As much as I would like to think Canucks fans are worse than anybody else...

VANCOUVER, BC - JUNE 15: Raffi Torres of the Vancouver Canucks and Martin Brodeur of the New Jersey Devils set fire to a car on June 15, 2011 in Vancouver, Canada. Vancouver broke out in riots after their hockey team the Vancouver Canucks lost in Game Seven of the Stanley Cup Finals. (Photo by Bruce Bennett/Getty Images)

Derek Zona of Copper & Blue has an interesting post on last night's rioting in Vancouver. The conversation continues apace in the comments, so follow the link (and especially follow the links within the post to past posts on the Canuck fanbase).

The Rioters ARE Canucks Fans - The Copper & Blue
This "the rioters aren't Canucks fans" canard is being trotted out everywhere in some bizarre attempt to deflect blame from Canucks fans, the people who are rioting. [...] Not all of them participated in this, but the ones that did were Canucks fans.  Unless you believe that a random group of agitators, anarchists, protestors, thugs, and idiots all bought Canucks jerseys as an enormous collaborative disguise.

My unsolicited take:

  • I'm pretty sure the majority of any large population -- whether its employees of a company, citizens of a country, state or city, students at a given school, fans of a team -- is idiotic.
  • In fact, if you sample a big enough population of strangers of whatever stripe, you will find all sorts of criminals, ***holes, creeps and fools (not to mention hyphenates). 
  • Derek's posts on the traits of Canucks fans are interesting. For myself, I have only experienced Canucks fans on-line, and though I am sometimes annoyed by some of them, I can't say they're any worse than Ducks fans, or Devils fans, or even Kings fans. That's just my experience of them, which is limited. And it doesn't stop me from being fascinated by Derek's posts on this topic. 
  • On the topic of Vancouver fans in general, I remain agnostic. 
  • It's obviously a fact that a bunch of people in Canucks jerseys around the Canucks arena after a Canucks game are on some level Canucks fans. If you happen to believe that Canucks fans are particularly offensive in general, I can see how this incident would be used to support that belief. 
  • It's also true that if you believe hockey is immoral or bad (because of the violent nature of it, the acceptance of fighting, etc.), this riot can support that belief, too. 
  • Ditto, if you happen to dislike Canadians. Or "kids these days." 
  • I think it's dangerous to over-identify with any group. I personally don't much like most of the people in my various groups, people you would label more or less "like me".
  • I am a "white" person, but I don't I feel like I'm responsible for the behavior of "white" people in general. 
  • I'm a male, but I don't endorse the behavior of all males. 
  • I live in Southern California. I am a hockey fan. I was raised Catholic. I'm from Michigan. But I'm pretty sure I could find millions of people in each of those groups (okay maybe not that many hockey fans, because there aren't that many) whose behavior I don't endorse in any way.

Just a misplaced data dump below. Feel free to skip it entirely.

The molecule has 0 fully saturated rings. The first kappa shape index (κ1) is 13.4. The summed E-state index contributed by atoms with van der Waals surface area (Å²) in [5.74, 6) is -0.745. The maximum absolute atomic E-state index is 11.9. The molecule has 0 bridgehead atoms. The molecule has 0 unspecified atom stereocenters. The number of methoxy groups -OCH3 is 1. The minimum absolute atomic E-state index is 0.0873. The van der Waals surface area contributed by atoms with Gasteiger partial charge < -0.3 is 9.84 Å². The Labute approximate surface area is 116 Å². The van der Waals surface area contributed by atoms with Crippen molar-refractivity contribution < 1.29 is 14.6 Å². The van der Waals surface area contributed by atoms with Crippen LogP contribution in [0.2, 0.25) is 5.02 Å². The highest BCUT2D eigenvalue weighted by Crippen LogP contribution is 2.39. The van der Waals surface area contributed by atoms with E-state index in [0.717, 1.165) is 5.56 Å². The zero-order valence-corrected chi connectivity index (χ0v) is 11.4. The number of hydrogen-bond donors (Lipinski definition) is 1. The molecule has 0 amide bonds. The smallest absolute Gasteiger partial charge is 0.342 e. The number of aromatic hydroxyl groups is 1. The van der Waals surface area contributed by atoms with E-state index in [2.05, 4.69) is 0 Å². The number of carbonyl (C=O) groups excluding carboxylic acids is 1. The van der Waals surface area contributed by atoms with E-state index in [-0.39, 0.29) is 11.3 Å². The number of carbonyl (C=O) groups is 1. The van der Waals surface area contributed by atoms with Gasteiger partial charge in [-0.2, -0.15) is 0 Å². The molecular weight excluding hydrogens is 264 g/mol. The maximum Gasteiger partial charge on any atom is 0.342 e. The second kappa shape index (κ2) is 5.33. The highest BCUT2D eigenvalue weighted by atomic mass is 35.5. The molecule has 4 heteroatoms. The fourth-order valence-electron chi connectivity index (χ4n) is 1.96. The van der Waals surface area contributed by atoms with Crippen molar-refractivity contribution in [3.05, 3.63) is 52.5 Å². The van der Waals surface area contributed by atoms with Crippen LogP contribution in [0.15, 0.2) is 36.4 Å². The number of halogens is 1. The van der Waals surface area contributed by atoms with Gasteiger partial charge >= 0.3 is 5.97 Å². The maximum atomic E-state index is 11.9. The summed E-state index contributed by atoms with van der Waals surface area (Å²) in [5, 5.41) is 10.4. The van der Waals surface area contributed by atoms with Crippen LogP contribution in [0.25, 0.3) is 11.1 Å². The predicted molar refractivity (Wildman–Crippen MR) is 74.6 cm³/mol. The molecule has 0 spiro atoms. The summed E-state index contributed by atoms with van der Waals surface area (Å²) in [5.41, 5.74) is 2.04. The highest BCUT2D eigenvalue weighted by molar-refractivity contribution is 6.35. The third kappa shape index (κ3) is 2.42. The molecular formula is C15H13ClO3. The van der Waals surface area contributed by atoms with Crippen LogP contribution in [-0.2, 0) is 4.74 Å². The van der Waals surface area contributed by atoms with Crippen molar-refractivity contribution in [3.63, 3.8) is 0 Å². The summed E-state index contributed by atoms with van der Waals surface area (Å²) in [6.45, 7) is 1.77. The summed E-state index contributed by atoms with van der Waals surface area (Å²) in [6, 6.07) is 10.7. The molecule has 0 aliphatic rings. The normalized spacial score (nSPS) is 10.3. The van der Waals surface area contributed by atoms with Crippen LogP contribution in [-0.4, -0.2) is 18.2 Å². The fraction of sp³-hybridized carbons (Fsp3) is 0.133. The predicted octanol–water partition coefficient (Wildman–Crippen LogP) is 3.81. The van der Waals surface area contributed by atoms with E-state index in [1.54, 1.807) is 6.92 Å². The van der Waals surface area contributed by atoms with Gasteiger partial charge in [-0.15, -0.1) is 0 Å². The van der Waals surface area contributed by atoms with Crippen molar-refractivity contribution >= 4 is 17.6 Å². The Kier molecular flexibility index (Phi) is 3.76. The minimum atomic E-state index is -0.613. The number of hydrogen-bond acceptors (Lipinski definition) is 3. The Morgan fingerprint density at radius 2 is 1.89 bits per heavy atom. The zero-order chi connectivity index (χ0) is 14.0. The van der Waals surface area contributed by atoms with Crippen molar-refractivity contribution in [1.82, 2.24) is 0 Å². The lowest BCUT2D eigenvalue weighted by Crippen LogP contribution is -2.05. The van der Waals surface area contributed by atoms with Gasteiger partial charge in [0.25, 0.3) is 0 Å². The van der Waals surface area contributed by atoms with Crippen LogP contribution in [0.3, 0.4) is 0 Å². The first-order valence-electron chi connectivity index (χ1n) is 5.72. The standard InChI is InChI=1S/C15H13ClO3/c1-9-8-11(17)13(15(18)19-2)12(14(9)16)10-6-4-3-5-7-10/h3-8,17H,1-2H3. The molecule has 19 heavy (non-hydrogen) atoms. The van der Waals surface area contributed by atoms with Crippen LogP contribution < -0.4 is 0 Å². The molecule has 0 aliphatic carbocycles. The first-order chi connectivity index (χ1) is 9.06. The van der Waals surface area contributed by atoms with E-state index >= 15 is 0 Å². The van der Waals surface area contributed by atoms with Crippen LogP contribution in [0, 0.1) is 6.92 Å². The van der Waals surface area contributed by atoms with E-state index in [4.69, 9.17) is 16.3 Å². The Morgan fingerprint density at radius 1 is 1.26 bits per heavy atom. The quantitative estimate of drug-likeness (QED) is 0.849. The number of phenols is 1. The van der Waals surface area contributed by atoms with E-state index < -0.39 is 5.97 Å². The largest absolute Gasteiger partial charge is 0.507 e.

• There was a horrible incident at Dodger Stadium a few months ago, in which a Giants fan was brutally attacked. Does this mean that Dodgers fans are violent criminals? Obviously, it doesn't; though if you already hate L.A. then that incident is easy fuel. 
  • One thing that is true both of the Dodgers incident and the Vancouver riot is that, in both cases, better security would have prevented or at least minimized what happened. 
  • The Dodgers idiot owner famously cut security at Dodgers games, and you could argue this is a foreseeable result of that.
  • Vancouver authorities knew that something like what happened was possible if not likely to happen. They had the precedent of the 1994 riots, the Montreal riot, and -- presumably -- they have some idea of the demographic of the crowd they knew would be gathered. This was not an earthquake or some other event that you're supposed to prepare for but don't have any idea when it might occur. Authorities knew exactly what to look for and when to look for it, down to a window of a few minutes. 
  • If indeed there were people wearing "Riot 2011" t-shirts before the game -- and if that's not an urban legend, which wouldn't surprise me -- there's pretty much no way police were not aware of that.
  • I don't know and don't pretend to know any details regarding what the Vancouver authorities, police, fire-department and other security personnel did or didn't do last night, or in preparation for last night. But given what transpired, I assume the city screwed up and simply didn't have the police and/or crowd-control presence on hand. 
  • Bottom line, though: I'm sure there are pathologically violent people in all of our fan-bases. I don't hold it against Vancouver fans in particular. Or Dodger fans, as the case may be. I do, however, think twice about taking my family to Dodger Stadium -- and would do the same if I were thinking of going to a Stanley Cup game seven. 
  • And that's sad. 
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